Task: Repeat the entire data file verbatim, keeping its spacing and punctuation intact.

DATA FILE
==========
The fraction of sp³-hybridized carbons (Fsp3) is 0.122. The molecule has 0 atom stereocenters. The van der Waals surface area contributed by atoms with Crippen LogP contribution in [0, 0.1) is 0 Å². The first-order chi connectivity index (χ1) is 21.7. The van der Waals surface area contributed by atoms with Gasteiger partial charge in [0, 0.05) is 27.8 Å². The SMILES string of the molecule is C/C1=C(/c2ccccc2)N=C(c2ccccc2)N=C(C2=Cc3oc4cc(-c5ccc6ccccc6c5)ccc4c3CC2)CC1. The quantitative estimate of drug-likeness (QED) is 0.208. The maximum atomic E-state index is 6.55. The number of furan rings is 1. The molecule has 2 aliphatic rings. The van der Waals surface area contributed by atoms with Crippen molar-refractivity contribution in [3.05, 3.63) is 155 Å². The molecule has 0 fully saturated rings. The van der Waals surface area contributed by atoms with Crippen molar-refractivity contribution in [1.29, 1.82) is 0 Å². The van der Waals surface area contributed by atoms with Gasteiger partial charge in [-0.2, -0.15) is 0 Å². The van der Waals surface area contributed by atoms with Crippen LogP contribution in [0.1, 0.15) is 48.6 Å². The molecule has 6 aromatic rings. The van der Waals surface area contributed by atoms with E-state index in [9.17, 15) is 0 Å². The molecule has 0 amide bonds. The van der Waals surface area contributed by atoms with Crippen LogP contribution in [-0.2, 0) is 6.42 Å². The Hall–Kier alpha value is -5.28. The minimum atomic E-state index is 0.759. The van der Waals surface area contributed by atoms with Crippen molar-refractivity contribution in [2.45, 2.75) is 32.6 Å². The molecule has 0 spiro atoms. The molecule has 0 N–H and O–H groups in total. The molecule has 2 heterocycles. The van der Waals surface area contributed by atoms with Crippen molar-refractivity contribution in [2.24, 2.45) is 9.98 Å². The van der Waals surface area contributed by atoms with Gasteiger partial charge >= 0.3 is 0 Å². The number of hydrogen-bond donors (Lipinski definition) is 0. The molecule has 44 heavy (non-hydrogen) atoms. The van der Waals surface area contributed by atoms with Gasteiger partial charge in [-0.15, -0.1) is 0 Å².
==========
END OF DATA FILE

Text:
The fraction of sp³-hybridized carbons (Fsp3) is 0.122. The molecule has 0 atom stereocenters. The van der Waals surface area contributed by atoms with Crippen LogP contribution in [0, 0.1) is 0 Å². The first-order chi connectivity index (χ1) is 21.7. The van der Waals surface area contributed by atoms with Gasteiger partial charge in [0, 0.05) is 27.8 Å². The SMILES string of the molecule is C/C1=C(/c2ccccc2)N=C(c2ccccc2)N=C(C2=Cc3oc4cc(-c5ccc6ccccc6c5)ccc4c3CC2)CC1. The quantitative estimate of drug-likeness (QED) is 0.208. The maximum atomic E-state index is 6.55. The number of furan rings is 1. The molecule has 2 aliphatic rings. The van der Waals surface area contributed by atoms with Crippen molar-refractivity contribution in [3.05, 3.63) is 155 Å². The molecule has 0 fully saturated rings. The van der Waals surface area contributed by atoms with Crippen molar-refractivity contribution in [1.29, 1.82) is 0 Å². The van der Waals surface area contributed by atoms with Gasteiger partial charge in [-0.2, -0.15) is 0 Å². The van der Waals surface area contributed by atoms with Crippen LogP contribution in [0.1, 0.15) is 48.6 Å². The molecule has 6 aromatic rings. The van der Waals surface area contributed by atoms with E-state index in [9.17, 15) is 0 Å². The molecule has 0 amide bonds. The van der Waals surface area contributed by atoms with Crippen LogP contribution in [-0.2, 0) is 6.42 Å². The Hall–Kier alpha value is -5.28. The minimum atomic E-state index is 0.759. The van der Waals surface area contributed by atoms with Crippen molar-refractivity contribution in [2.45, 2.75) is 32.6 Å². The molecule has 0 spiro atoms. The molecule has 0 N–H and O–H groups in total. The molecule has 2 heterocycles. The van der Waals surface area contributed by atoms with Crippen molar-refractivity contribution in [2.24, 2.45) is 9.98 Å². The van der Waals surface area contributed by atoms with Gasteiger partial charge >= 0.3 is 0 Å². The number of hydrogen-bond donors (Lipinski definition) is 0. The molecule has 44 heavy (non-hydrogen) atoms. The van der Waals surface area contributed by atoms with Gasteiger partial charge in [-0.15, -0.1) is 0 Å².